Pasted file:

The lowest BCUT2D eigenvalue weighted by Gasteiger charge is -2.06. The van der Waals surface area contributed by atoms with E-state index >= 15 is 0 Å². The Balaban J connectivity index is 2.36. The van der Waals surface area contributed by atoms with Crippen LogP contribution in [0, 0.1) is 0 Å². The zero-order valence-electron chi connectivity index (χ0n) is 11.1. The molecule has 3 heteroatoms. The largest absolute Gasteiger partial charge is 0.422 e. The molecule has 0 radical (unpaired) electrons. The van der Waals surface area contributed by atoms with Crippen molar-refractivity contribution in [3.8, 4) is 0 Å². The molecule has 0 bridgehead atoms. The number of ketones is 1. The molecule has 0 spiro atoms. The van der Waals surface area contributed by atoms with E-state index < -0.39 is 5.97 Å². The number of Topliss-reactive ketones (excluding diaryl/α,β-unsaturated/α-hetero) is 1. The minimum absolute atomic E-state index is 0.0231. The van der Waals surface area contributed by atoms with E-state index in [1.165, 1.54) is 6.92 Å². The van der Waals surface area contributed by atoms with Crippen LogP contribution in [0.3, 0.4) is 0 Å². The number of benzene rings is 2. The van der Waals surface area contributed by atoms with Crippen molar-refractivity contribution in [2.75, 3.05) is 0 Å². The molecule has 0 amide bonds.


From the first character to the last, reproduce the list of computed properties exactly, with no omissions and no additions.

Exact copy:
The lowest BCUT2D eigenvalue weighted by Gasteiger charge is -2.06. The van der Waals surface area contributed by atoms with E-state index >= 15 is 0 Å². The Balaban J connectivity index is 2.36. The van der Waals surface area contributed by atoms with Crippen LogP contribution in [0, 0.1) is 0 Å². The zero-order valence-electron chi connectivity index (χ0n) is 11.1. The molecule has 3 heteroatoms. The largest absolute Gasteiger partial charge is 0.422 e. The molecule has 0 radical (unpaired) electrons. The van der Waals surface area contributed by atoms with Crippen molar-refractivity contribution in [3.8, 4) is 0 Å². The molecule has 0 bridgehead atoms. The number of ketones is 1. The molecule has 0 spiro atoms. The van der Waals surface area contributed by atoms with E-state index < -0.39 is 5.97 Å². The number of Topliss-reactive ketones (excluding diaryl/α,β-unsaturated/α-hetero) is 1. The minimum absolute atomic E-state index is 0.0231. The van der Waals surface area contributed by atoms with E-state index in [1.165, 1.54) is 6.92 Å². The van der Waals surface area contributed by atoms with Crippen LogP contribution in [0.3, 0.4) is 0 Å². The number of benzene rings is 2. The van der Waals surface area contributed by atoms with Crippen molar-refractivity contribution in [2.75, 3.05) is 0 Å². The molecule has 0 amide bonds.